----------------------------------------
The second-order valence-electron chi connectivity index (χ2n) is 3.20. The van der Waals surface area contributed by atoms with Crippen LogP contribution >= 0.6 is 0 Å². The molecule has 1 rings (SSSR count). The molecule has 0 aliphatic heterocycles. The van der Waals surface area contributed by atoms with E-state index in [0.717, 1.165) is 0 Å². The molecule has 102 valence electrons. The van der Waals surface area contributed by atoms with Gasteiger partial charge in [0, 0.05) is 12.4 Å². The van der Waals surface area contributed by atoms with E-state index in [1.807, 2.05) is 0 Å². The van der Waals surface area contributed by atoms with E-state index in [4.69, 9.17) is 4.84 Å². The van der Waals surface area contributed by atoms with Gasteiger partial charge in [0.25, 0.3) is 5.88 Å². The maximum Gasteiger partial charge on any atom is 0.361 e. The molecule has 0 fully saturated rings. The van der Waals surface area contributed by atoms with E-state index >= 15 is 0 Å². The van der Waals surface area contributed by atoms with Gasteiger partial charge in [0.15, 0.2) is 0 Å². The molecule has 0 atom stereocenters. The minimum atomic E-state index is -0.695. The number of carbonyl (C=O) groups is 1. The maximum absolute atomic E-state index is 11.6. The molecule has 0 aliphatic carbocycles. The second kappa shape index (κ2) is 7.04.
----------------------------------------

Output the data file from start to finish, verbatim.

The second-order valence-electron chi connectivity index (χ2n) is 3.20. The van der Waals surface area contributed by atoms with Crippen LogP contribution >= 0.6 is 0 Å². The molecule has 1 rings (SSSR count). The molecule has 0 aliphatic heterocycles. The van der Waals surface area contributed by atoms with E-state index in [0.717, 1.165) is 0 Å². The molecule has 102 valence electrons. The van der Waals surface area contributed by atoms with Gasteiger partial charge in [0, 0.05) is 12.4 Å². The van der Waals surface area contributed by atoms with E-state index in [1.807, 2.05) is 0 Å². The van der Waals surface area contributed by atoms with E-state index in [4.69, 9.17) is 4.84 Å². The van der Waals surface area contributed by atoms with Gasteiger partial charge in [0.25, 0.3) is 5.88 Å². The maximum Gasteiger partial charge on any atom is 0.361 e. The molecule has 0 fully saturated rings. The van der Waals surface area contributed by atoms with E-state index >= 15 is 0 Å². The van der Waals surface area contributed by atoms with Gasteiger partial charge in [0.15, 0.2) is 0 Å². The molecule has 0 atom stereocenters. The minimum atomic E-state index is -0.695. The number of carbonyl (C=O) groups is 1. The maximum absolute atomic E-state index is 11.6. The molecule has 0 aliphatic carbocycles. The second kappa shape index (κ2) is 7.04.